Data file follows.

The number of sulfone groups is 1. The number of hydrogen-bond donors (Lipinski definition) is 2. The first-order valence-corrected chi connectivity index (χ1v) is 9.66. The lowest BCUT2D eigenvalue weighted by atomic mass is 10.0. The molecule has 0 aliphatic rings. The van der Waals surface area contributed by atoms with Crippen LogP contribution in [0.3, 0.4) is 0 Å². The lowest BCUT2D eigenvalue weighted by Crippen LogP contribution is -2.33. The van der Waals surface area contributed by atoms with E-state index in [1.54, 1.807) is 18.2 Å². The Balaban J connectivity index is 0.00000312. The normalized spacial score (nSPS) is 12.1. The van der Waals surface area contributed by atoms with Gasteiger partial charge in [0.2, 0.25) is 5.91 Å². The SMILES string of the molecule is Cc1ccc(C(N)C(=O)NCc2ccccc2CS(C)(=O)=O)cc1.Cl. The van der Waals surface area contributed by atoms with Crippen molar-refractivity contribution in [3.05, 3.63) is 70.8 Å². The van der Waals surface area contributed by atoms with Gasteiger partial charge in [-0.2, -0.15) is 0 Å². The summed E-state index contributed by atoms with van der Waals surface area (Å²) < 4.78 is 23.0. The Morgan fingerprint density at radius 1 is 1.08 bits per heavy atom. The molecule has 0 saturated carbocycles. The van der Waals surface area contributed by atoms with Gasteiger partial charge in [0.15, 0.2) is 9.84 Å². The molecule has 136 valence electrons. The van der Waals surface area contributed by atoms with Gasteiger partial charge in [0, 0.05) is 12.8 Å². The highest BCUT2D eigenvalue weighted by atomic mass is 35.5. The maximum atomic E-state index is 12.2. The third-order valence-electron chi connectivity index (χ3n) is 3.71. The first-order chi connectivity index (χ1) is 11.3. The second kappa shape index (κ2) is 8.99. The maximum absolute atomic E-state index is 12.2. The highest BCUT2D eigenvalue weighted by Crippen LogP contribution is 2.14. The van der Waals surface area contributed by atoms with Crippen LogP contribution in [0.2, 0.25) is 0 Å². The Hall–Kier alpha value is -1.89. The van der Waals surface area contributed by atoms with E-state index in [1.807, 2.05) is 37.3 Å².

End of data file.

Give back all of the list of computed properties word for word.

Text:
The number of sulfone groups is 1. The number of hydrogen-bond donors (Lipinski definition) is 2. The first-order valence-corrected chi connectivity index (χ1v) is 9.66. The lowest BCUT2D eigenvalue weighted by atomic mass is 10.0. The molecule has 0 aliphatic rings. The van der Waals surface area contributed by atoms with Crippen LogP contribution in [0.3, 0.4) is 0 Å². The lowest BCUT2D eigenvalue weighted by Crippen LogP contribution is -2.33. The van der Waals surface area contributed by atoms with E-state index in [1.54, 1.807) is 18.2 Å². The Balaban J connectivity index is 0.00000312. The normalized spacial score (nSPS) is 12.1. The van der Waals surface area contributed by atoms with Gasteiger partial charge in [0.2, 0.25) is 5.91 Å². The SMILES string of the molecule is Cc1ccc(C(N)C(=O)NCc2ccccc2CS(C)(=O)=O)cc1.Cl. The van der Waals surface area contributed by atoms with Crippen molar-refractivity contribution in [3.05, 3.63) is 70.8 Å². The van der Waals surface area contributed by atoms with Gasteiger partial charge in [-0.2, -0.15) is 0 Å². The summed E-state index contributed by atoms with van der Waals surface area (Å²) < 4.78 is 23.0. The Morgan fingerprint density at radius 1 is 1.08 bits per heavy atom. The molecule has 0 saturated carbocycles. The van der Waals surface area contributed by atoms with Gasteiger partial charge in [0.15, 0.2) is 9.84 Å². The molecule has 136 valence electrons. The van der Waals surface area contributed by atoms with Gasteiger partial charge in [0, 0.05) is 12.8 Å². The highest BCUT2D eigenvalue weighted by atomic mass is 35.5. The maximum atomic E-state index is 12.2. The third-order valence-electron chi connectivity index (χ3n) is 3.71. The first-order chi connectivity index (χ1) is 11.3. The second kappa shape index (κ2) is 8.99. The maximum absolute atomic E-state index is 12.2. The highest BCUT2D eigenvalue weighted by Crippen LogP contribution is 2.14. The van der Waals surface area contributed by atoms with Crippen LogP contribution in [0.2, 0.25) is 0 Å². The Hall–Kier alpha value is -1.89. The van der Waals surface area contributed by atoms with E-state index in [1.807, 2.05) is 37.3 Å².